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Flashcards in Simple Grammar Deck (18)
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Nominative: subject of the sentence.

Nominative-The "dog" is in the garden.
"canis" in horto est


Vocative: when somebody is directly speaking to that object/person.

Vocative-"Septimus", where are you?
"Septime," tu es ubi?"


Accusative: the object of the sentence, when something is happening directly to it. Direct Object.

Accusative-I see "the dog".
ego "canem" vidi


Genitive: used to show possession. In English, it translates as "of..."

Genitive-The house "of the master."
villa "domini"


Dative: show something being done to or for something else. Indirect Object.

Dative-I give the money "to the mistress".
ego pecuniam "dominae" do


Ablative: similar to the accusative, but is used when something is indirectly happening to the object. In English, the noun is normally preceded by "by", "with", "on", "under" and similar words.

Ablative-The dog is "in the garden."
canis "in horto" est


Nominative-Indicates the subject of a sentence.

The "girl" loves the book.


Genitive-Indicates possession.

The boy loves "the girl’s" book.


Dative-Indirect object.

The boy gave the book "to the girl."


Accusative-Direct object.

The boy loves "the book".


Ablative-Answers the questions from where? by what means? how? from what cause? in what manner? when? or where?

The boy went to the store "with the girl."


Vocative-direct address.

"Son", pick up the book.

O regina! O queen!



Present Tense-I love
Future Simple-I shall love
Imperfect-I was loving
Perfect-I have loved
Future Perfect-I shall have loved
Pluperfect-I had loved


Tenses (imperfect)

To describe a past action or state which is incomplete, we use an imperfect tense. This tense indicates an action which has gone on over a period time or has happened frequently. It is translated into English by ‘was/were’ + ‘-ing’ or ‘used to’.

Ego Lucie nuntium dab=I was giving a message to Lucy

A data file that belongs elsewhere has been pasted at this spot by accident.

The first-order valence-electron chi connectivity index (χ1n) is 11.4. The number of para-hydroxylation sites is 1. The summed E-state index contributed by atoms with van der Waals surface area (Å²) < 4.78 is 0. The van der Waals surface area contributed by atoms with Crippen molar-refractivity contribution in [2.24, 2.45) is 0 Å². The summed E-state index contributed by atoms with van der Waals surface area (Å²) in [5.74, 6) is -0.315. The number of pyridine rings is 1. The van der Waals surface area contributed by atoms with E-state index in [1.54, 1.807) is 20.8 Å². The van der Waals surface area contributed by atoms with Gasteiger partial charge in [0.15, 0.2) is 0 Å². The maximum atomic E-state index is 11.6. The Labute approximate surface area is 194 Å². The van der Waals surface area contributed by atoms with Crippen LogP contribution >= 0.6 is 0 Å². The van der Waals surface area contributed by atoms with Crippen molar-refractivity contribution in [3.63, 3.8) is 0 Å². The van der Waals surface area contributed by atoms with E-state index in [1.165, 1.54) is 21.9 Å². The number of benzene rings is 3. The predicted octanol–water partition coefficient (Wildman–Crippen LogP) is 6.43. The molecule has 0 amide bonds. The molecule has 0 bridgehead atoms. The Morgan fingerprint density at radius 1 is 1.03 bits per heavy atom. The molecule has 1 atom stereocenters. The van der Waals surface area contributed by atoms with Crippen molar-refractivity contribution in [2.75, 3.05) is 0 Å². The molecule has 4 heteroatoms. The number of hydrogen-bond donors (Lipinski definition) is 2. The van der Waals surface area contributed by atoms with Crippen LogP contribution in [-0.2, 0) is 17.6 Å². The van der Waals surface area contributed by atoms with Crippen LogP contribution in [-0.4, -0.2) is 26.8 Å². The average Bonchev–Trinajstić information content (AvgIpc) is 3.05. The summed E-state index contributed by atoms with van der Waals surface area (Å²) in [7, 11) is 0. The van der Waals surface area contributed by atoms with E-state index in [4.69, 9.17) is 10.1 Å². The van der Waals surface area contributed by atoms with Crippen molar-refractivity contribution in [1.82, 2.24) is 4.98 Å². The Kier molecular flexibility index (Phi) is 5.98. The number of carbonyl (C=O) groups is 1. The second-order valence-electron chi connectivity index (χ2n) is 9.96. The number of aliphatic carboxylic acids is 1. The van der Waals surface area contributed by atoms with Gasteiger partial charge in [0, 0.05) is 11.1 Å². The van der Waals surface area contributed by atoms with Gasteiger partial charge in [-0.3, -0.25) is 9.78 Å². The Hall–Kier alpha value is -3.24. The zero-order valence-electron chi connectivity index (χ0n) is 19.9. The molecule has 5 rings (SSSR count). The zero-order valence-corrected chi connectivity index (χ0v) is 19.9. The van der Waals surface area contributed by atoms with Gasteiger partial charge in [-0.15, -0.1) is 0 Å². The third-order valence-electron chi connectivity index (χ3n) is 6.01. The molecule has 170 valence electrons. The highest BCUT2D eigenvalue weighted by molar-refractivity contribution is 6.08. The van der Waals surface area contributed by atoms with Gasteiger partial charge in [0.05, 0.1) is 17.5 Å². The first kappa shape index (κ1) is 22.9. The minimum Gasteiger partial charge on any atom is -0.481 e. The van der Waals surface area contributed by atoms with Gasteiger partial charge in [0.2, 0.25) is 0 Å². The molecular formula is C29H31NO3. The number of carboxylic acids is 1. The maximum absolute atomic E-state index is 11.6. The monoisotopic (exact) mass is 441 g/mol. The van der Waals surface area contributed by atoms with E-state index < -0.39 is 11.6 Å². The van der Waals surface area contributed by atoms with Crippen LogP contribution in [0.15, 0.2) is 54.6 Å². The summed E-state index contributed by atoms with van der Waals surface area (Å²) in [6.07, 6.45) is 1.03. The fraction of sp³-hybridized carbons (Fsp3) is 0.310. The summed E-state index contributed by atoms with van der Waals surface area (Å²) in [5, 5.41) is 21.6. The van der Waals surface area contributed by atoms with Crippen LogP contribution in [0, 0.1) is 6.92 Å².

Compare with Perfect:
Ego Lucie nuntium deli = I gave a message to Lucy


Imperfect tense endings

Latin English
-bam I
-bas you (singular)
-bat he/she/it
-bamus we
-batis you (plural)
-bant they



"Perfect" comes from the Latin perfectus, meaning "completed." If a verb is in the perfect tense, the action of that verb has been completed.

Past tense (perfect)
Ego Lucie nuntium deli = I gave a message to Lucy

As opposed to (imperfect)

Ego Lucie nuntium dab=I was giving a message to Lucy


Tenses-Future Perfect

The future perfect is a verb form or construction used to describe an event that is expected or planned to happen before a time of reference in the future, such as will have finished in the English sentence "I will have finished by tomorrow." It is a grammatical combination of the future tense, or other marking of future time, and the perfect, a grammatical aspect that views an event as prior and completed.

In Latin conjugation the future perfect is found by using the perfect stem + a declined future being verb (ero). An exception is that the active indicative third person plural is formed from the perfect stem + erint, instead of + erunt: amaverint, not amaverunt.

The future perfect active is formed like this:

perfect stem + future perfect
suffix + thematic
vowel + person and
number ending

dix- -er- -i- -mus

We shall have spoken



(pluperfect) derives from the Latin plus quam perfectum, "more than perfect" – the Latin perfect refers to something that occurred in the past, while the pluperfect refers to something that occurred "more" (further) in the past than the perfect.

Pecuniam mercatori dederat. ("He had given money to the merchant"; active)